Daring to drop the jargon

Words matter. Not a new thought, but it has to be said again and again. The words we choose can make something clear, or make it mysterious. They can help people understand, or confuse them more than ever. Words can invite the reader or listener ‘in’, or they can keep them ‘out’.

Words aren’t just about what they help us understand, but how they make us feel. They can make us feel fully involved in what happens to us, or they can make us feel uninformed and unimportant.

Take a sentence like this: ‘Amy should participate in eating and drinking activities at her maximum potential through modification of mealtime environment and implementation of guidelines as outlined in the risk management plan.’

This is a real sentence from the first draft of a disabled child’s education, health and care plan. If we read it carefully and think about it hard, we can deduce that Amy might need some help to have her lunch.

Her parents and the people who work with her know this. But seeing it written down in this way tells no-one anything very meaningful about Amy, or who she is, what her strengths are and what support she might need to help her take part in daily activities at school. Amy becomes a tricky problem, with all that modification and risk management going on, rather than a person who needs some help with her day.

So why, if something can be explained in simple terms, does language get used that complicates it? Isn’t it easier and quicker to say exactly what we mean?

It isn’t hard to get people to agree that jargon is unhelpful and plain English is better. Yet jargon – defined by the Oxford English Dictionary as ‘special words or expressions used by a profession or group that are difficult to others to understand’ – keeps finding its way into things.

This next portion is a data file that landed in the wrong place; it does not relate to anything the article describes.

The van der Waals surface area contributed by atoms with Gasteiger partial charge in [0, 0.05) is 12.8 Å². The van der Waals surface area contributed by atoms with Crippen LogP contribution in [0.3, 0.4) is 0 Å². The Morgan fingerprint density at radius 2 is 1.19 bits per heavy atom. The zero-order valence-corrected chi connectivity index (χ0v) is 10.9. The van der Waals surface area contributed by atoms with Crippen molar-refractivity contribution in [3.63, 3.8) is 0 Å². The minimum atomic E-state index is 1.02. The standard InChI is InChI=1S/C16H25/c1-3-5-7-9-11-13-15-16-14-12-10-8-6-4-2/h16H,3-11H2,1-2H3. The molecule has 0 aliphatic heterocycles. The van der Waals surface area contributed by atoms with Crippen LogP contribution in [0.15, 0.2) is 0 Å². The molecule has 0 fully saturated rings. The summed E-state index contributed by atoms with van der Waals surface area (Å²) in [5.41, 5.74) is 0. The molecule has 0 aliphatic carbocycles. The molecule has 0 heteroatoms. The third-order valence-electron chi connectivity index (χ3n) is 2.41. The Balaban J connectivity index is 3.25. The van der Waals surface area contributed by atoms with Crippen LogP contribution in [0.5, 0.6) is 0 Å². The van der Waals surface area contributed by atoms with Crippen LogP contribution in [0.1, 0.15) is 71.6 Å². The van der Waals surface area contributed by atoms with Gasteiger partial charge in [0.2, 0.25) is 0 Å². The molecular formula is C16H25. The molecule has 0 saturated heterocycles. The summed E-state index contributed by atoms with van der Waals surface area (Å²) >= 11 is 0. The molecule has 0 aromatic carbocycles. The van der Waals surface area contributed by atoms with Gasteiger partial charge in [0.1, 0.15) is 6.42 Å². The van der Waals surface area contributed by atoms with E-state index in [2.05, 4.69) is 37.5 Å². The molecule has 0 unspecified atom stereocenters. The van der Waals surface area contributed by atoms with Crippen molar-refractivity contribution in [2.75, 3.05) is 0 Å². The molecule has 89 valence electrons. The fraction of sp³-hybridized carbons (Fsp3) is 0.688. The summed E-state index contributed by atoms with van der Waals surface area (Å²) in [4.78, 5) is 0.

And not just ‘special words’: the problem also lies with unclear, clumsy language (like the sentence in Amy’s EHC plan, above) that leaves us scratching our heads about what something really means and how we should respond to it.

The care and support system is riddled with jargon and clumsy wording. That’s why the Care and Support Jargon Buster was created: to help make the system more understandable and accessible to people who are expected to find their way around it and make decisions about their own care and support, or that of a relative or friend.

And also, less directly, to encourage the professionals who use jargon and un-straightforward language to think about how they express themselves, and whether they could make things simpler and clearer.

Some of the words and phrases that we attempt to demystify in the jargon buster are specific to social care or the NHS: things like ‘care package’, ‘co-production’ or ‘mixed budget’. Other definitions aren’t necessarily specific to social care or health but often crop up in this context, such as ‘best practice’, ‘entitlement’ or ‘mainstream services’.

The question of whether we should exclude from the jargon buster terms that many people who use care and support services dislike – or whether we should acknowledge all the words and phrases that are in use in order to help people understand what they mean – rmains the subject of lively debate.

A good example of this is the term ‘service users’. Care professionals use this routinely. But many of the people who the term aims to describe dislike it intensely. (Not least because people who need services don’t always have access to them, so they are not necessarily ‘using’ anything at all, while their need remains unmet.) People generally prefer to be described as ‘people who use (or need) services’. The point is that we are all people first and foremost, and language should reflect this.

 Ultimately, the way we use language reflects the way we think about the people we are referring to, the concepts we are describing and the job we are doing. If we understand what we are describing and have confidence in it as the right thing to do, we shouldn’t be afraid to express it as clearly as possible.

Genuine partnership and meaningful conversations rely on words that everyone understands. Let’s get rid of words that get in the way.

 

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